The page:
How are Babies Like Big Government?

by Courtroom Mama on April 27, 2010

According to this NPR segment on the biology of trust (mp3 here), both of them require oxytocin to happen.

As a women’s health advocate, I know a little thing or two about oxytocin and its role in labor. I know about oxytocin release in orgasms and milk letdown (which nobody tells you about for that first postpartum sex ¡SURPRISE!). I know that oxytocin contributes significantly to bonding, hence much ado about keeping the mother/baby dyad together in the minutes after birth. I know that adrenaline is antagonistic to oxytocin, which is why all of the above are nigh impossible when a person is frightened or stressed.

What I didn’t know was that oxytocin is the magic responsible for trust as well. The segment describes the role of oxytocin in trust formation through the story of a little girl with Williams Disease, a congenital neurological problem that impairs the body’s regulation of oxytocin. It just keeps churning it out, and consequently she is, well, pathologically guileless. She trusts absolutely everyone like they were her best friend. Poetic, but evolutionarily disadvantageous.

This isn’t how things are supposed to be. The article points out that “oxytocin is generated only after some concrete event or action”; once a person does something to show that they are not a threat, the body creates oxytocin. From a ground-level perspective, this makes sense: someone is nice to you, you form a little bond. I think that this has an interesting implication for birth: if the birth attendant does something to make a woman feel that she or he is not a threat (e.g. treating a woman with respect, listening to her, comforting her…), she will create more oxytocin as a result, which will in turn help labor along.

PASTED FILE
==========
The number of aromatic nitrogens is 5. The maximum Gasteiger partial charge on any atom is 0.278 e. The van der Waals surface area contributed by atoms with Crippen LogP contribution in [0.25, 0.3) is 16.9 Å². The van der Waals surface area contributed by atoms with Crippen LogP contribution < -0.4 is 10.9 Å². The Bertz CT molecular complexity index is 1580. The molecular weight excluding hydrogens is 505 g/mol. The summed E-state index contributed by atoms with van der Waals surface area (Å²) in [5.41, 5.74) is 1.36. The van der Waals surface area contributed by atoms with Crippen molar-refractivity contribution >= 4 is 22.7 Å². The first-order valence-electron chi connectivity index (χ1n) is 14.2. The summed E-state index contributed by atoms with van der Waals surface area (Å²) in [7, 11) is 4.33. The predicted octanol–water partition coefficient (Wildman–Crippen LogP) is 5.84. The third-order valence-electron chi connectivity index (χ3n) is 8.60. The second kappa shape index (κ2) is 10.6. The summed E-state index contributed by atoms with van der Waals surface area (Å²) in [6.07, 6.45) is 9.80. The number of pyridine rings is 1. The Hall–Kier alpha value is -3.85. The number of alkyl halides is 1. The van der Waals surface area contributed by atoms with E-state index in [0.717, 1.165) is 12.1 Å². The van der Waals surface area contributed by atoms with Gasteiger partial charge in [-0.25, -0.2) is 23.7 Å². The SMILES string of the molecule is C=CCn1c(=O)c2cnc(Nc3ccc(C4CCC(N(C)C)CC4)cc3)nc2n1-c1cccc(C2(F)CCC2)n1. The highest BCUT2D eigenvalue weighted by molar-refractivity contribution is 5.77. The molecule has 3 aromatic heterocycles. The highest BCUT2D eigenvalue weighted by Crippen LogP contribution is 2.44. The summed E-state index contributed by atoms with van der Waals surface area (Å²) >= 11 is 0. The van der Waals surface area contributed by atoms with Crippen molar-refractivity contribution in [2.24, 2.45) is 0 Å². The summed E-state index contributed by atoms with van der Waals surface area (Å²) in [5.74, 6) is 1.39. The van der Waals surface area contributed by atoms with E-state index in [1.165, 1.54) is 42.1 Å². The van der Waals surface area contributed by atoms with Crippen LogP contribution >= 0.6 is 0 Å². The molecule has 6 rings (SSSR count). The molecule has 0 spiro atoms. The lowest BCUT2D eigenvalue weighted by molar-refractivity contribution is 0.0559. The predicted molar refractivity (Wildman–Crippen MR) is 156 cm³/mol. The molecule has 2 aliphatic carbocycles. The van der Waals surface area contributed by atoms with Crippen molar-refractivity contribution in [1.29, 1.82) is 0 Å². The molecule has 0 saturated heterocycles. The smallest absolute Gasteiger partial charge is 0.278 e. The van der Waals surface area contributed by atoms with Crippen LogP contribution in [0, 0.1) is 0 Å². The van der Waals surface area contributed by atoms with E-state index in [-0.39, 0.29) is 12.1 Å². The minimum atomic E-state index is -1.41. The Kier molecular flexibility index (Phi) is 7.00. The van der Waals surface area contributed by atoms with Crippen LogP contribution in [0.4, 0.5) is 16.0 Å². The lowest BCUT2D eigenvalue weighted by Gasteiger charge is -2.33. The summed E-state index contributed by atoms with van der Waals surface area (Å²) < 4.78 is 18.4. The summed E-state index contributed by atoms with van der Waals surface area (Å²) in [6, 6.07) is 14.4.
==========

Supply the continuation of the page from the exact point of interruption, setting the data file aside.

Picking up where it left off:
As for big government? Professor Paul Zak, a neuroscientist and economist (how do you like those credentials!), discovered that administering oxytocin to people makes them more generous and trusting of others, thereby making them more trusting of the government as well. This micro-to-macro model of social cohesion is outlined in Robert Putnam’s Bowling Alone (which, for those of you who were following along as I tweeted the 2010 CIMS Forum, went on my #booklist hashtag when it was referenced by Raymond Devries by way of explaining our American Exceptionalism in birth): people connect with those around them on the community scale–church groups, bowling leagues–and are show greater solidarity on a societal level. Which is to say, if we have more tea parties (or good birthing experiences?!), we’ll have fewer Tea Partiers. However, the economic crisis has caused massive amounts of stress, which in turn has hampered trust-cum-oxytocin, and voila! widespread distrust of government.

Apart from being totally fascinating in a really geeky way, this is the ultimate justification for progressives to participate in the Birthquake proposed by Jill at The Unnecesarean; after all, oxytocin production is at its apogee just after birth. Although I guess if you think about it, Boobquake will do, as long as there is lactation or orgasms involved…